Last week, a BBC news article told the tale of a lost manuscript. It seems that Jeanette Winterson's latest (unpublished) novel, The Stone Gods, was found on a bench in a London Underground station.
At first I imagined Winterson herself leaving the manuscript behind. If you've been to one of her readings, you know that she's rather intense and also somewhat easily distracted. I can just see her scrawling on a page in disgust and throwing a sheaf of A4 paper down on a bench — only to then leave it behind in order to chase down some food or a passing blonde.
I'm kidding, Jeanette!
And anyway, it turns out Winterson was nowhere near the thing; the blame lies with someone who works for her publisher, Penguin. Wouldn't it be cool if an actual penguin were to blame? After all, those flightless fowl are notorious for failing to return borrowed books.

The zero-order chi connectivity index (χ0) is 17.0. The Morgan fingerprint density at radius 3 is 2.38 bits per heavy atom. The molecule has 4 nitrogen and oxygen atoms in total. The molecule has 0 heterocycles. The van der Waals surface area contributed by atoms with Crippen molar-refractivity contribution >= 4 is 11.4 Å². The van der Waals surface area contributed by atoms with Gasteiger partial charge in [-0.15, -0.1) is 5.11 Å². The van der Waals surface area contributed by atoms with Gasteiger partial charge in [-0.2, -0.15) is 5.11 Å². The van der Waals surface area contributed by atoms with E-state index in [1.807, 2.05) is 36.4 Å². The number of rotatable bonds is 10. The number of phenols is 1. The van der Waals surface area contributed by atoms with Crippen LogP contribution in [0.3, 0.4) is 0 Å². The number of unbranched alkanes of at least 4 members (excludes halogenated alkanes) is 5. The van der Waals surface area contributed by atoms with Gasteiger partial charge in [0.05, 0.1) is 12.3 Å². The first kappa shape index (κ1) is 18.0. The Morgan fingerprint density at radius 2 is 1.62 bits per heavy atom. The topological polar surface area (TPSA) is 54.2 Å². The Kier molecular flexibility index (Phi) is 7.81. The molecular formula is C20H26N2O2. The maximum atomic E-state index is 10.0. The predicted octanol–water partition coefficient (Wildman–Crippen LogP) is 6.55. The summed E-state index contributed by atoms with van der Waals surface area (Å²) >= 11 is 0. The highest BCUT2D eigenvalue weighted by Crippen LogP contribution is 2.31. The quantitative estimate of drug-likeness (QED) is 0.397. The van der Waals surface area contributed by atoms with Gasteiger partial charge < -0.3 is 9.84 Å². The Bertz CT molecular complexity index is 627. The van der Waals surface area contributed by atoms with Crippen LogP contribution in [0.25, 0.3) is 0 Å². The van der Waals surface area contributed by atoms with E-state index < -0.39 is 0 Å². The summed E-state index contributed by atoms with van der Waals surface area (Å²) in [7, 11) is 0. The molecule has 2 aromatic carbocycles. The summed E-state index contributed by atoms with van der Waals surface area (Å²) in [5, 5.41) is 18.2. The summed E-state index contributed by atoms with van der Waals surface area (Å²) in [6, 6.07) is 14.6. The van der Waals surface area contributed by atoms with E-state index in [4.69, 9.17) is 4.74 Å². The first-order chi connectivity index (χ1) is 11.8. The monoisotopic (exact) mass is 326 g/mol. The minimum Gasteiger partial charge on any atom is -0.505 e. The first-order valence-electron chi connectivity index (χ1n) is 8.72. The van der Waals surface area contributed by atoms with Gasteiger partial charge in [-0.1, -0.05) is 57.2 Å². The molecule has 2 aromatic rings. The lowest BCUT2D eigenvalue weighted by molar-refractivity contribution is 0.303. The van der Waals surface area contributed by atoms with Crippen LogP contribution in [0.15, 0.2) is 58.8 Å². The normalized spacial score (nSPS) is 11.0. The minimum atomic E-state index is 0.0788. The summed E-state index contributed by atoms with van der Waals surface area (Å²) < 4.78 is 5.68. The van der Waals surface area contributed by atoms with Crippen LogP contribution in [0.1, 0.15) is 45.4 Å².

It gets better: The manuscript was rescued by a Tooting teacher.
At least it was found by an honest soul. If I'd happened upon the thing, I'm not sure I'd have been able to stop myself from penning a parody, to be published on the very same day as the novel. On second thought, Winterson would probably enjoy that.
I think she'd also enjoy this story, featured as a "related" link on the page that reports the lost manuscript: "Bizarre items left by commuters: A lawn mower, Rolex watches and a theatrical coffin are among the 150,000 items people have left on the Tube, buses and taxis this year."
Bats and bull sperm and skulls … there's your next mythical memoir, Ms. Winterson.